A government giving the Productivity Commission an issue to probe should always expect that it is likely to get back more than it bargained for.
The commission, well known for both rigour and commitment to “dry” economic policies, is tough-minded and independent. It doesn’t play to political convenience.
Asking the commission to look at childcare, the Abbott government wanted a model that highlighted the advantages of a more deregulated, flexible system, one that for example incorporated nannies.
This has happened. In the commission’s draft report released this week, nannies are recommended provided they meet the required standard, and other changes are proposed that would liberalise the system.
But the commission has thrown up two difficulties for the government.
Its recommendation for a basic means tested subsidy to replace the present child care benefit (means tested) and child care rebate (non-means tested) would give greater help than now to lower income earners and less to the better off.
At present higher income parents are eligible under the rebate to have half their out-of-pocket childcare costs paid by the government, up to a cap. Under the commission’s preferred plan, those with family incomes over $300,000 would receive assistance for only 30% of “reasonable costs” (if reasonable costs were less than actual fees, parents would get less than 30% of their out of pocket expenses).
This should fit with the Coalition’s rhetoric of ending “the age of entitlement”, and its approach (in government) to means testing other benefits.
But such a restructuring would present political problems for the government. It would hit voters the Coalition needs, when it has already alienated large numbers of people with its controversial budget measures.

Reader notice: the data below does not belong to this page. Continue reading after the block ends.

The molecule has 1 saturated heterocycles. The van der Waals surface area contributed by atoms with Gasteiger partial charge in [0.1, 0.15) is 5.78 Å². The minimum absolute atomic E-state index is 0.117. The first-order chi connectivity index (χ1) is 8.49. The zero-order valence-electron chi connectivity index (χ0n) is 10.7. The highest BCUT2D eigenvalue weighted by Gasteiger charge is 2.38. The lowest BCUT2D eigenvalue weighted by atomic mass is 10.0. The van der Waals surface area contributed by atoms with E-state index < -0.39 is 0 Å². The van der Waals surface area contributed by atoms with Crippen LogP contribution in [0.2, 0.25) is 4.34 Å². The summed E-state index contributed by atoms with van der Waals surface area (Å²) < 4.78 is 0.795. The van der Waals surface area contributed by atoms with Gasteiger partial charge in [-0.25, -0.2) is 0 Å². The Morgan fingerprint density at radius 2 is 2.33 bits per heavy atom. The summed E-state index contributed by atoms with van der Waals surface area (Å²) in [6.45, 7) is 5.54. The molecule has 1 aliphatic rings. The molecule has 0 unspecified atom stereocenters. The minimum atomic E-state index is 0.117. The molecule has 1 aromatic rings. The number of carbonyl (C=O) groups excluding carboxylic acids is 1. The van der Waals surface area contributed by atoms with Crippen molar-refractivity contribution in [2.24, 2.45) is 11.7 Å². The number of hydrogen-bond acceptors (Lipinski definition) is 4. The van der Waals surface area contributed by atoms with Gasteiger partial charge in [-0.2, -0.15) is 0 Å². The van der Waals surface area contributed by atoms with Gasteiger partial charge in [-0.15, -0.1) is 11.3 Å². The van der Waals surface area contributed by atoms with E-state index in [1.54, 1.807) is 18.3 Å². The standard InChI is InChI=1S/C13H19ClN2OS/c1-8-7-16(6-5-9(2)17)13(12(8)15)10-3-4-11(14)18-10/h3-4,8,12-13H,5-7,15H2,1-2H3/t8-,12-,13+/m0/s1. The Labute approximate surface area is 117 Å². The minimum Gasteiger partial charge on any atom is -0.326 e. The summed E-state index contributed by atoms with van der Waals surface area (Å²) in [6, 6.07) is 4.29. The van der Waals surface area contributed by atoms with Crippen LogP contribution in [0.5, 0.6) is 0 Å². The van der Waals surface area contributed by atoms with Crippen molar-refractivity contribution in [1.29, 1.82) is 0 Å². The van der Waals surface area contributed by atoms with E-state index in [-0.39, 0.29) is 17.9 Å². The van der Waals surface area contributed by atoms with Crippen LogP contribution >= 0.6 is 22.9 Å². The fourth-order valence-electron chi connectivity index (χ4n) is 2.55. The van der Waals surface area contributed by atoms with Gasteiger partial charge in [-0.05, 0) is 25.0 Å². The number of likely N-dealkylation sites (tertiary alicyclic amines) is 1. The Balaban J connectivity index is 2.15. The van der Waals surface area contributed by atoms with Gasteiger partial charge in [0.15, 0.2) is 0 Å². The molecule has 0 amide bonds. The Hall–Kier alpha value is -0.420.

The commission considered taking an even tougher position, saying that the level of assistance provided to higher income earners is “contentious. On balance, the commission considers it is possible that additional benefit from providing a minimum subsidy per child to higher income families may be small”. Such a payment may not change the workforce participation or child care decisions of many of these families, it says.
But it comes down in favour of providing these families with some assistance, not least because “a minimum payment” might help stem any reductions in workforce participation associated with taking away the non-means tested rebate, especially for middle incomes families.
The political embarrassment – as distinct from political difficulty - in the commission’s draft report is its dismissive criticism of the Prime Minister’s paid parental leave scheme. Its message is blunt – the benefits of the scheme (over and above the existing Labor one in place) are unclear. It suggests instead diverting some of the funding to childcare, which could provide an extra $1.5 billion a year to be spent there.
Abbott has sought to sell his expensive PPL plan as a workplace entitlement that will encourage more women to stay in the labour force. But the report casts doubt on this too.
Even the commission’s proposed revamp of childcare – an ongoing issue for many working women - would, it admits, have only a limited effect on participation. The changes would add just an extra 47,000 workers to the labour supply. This is because the various elements of the welfare and tax system make for a complex mix of factors affecting participation. In light of this, it is hard to see that the Abbott PPL scheme would do a great deal for participation.
The commission’s comments on the PPL scene will add to the criticisms of the plan among Coalition backbenchers. And if the Greens – who support the scheme in principle – eventually want to build a case to vote against it, the report will provide some help to them.
Treasurer Joe Hockey and Assistant Education Minister Sussan Ley stood firmly in defence of their boss’s PPL policy in the wake of the report. “I guess I get frustrated when people don’t see the difference between childcare policy and paid parental leave policy,” Ley said.
Just as many people get frustrated when politicians refuse to acknowledge the difference between indulgent policy and spending scarce dollars to best advantage.